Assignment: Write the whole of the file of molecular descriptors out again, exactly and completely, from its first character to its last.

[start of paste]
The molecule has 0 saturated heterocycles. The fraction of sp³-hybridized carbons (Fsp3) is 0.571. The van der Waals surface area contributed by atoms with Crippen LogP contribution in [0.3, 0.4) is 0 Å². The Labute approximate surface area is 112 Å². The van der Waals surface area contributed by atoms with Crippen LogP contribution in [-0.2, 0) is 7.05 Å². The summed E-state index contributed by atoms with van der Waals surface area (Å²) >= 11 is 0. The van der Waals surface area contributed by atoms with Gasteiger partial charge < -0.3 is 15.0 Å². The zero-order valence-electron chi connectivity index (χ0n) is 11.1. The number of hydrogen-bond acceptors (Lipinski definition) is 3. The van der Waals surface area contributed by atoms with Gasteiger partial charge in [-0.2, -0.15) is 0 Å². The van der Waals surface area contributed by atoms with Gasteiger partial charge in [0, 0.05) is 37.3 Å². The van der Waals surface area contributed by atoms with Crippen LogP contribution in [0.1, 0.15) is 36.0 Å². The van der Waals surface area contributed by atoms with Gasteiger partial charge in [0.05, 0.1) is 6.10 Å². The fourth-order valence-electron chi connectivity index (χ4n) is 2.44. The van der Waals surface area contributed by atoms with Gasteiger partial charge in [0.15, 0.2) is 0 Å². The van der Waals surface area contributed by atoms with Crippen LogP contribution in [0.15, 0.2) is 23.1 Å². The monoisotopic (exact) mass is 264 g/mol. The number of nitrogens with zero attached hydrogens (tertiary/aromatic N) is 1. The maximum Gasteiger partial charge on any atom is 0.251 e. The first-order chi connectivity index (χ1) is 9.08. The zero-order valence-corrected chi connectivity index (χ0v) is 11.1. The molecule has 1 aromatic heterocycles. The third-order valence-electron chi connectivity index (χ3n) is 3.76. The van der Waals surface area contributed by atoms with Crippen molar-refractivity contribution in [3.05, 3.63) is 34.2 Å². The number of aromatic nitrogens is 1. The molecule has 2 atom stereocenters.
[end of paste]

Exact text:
The molecule has 0 saturated heterocycles. The fraction of sp³-hybridized carbons (Fsp3) is 0.571. The van der Waals surface area contributed by atoms with Crippen LogP contribution in [0.3, 0.4) is 0 Å². The Labute approximate surface area is 112 Å². The van der Waals surface area contributed by atoms with Crippen LogP contribution in [-0.2, 0) is 7.05 Å². The summed E-state index contributed by atoms with van der Waals surface area (Å²) >= 11 is 0. The van der Waals surface area contributed by atoms with Gasteiger partial charge < -0.3 is 15.0 Å². The zero-order valence-electron chi connectivity index (χ0n) is 11.1. The number of hydrogen-bond acceptors (Lipinski definition) is 3. The van der Waals surface area contributed by atoms with Gasteiger partial charge in [-0.2, -0.15) is 0 Å². The van der Waals surface area contributed by atoms with Gasteiger partial charge in [0, 0.05) is 37.3 Å². The van der Waals surface area contributed by atoms with Crippen LogP contribution in [0.1, 0.15) is 36.0 Å². The van der Waals surface area contributed by atoms with Gasteiger partial charge in [0.05, 0.1) is 6.10 Å². The fourth-order valence-electron chi connectivity index (χ4n) is 2.44. The van der Waals surface area contributed by atoms with Gasteiger partial charge in [0.15, 0.2) is 0 Å². The van der Waals surface area contributed by atoms with Crippen LogP contribution in [0.15, 0.2) is 23.1 Å². The monoisotopic (exact) mass is 264 g/mol. The number of nitrogens with zero attached hydrogens (tertiary/aromatic N) is 1. The maximum Gasteiger partial charge on any atom is 0.251 e. The first-order chi connectivity index (χ1) is 9.08. The zero-order valence-corrected chi connectivity index (χ0v) is 11.1. The molecule has 1 aromatic heterocycles. The third-order valence-electron chi connectivity index (χ3n) is 3.76. The van der Waals surface area contributed by atoms with Crippen molar-refractivity contribution in [3.05, 3.63) is 34.2 Å². The number of aromatic nitrogens is 1. The molecule has 2 atom stereocenters.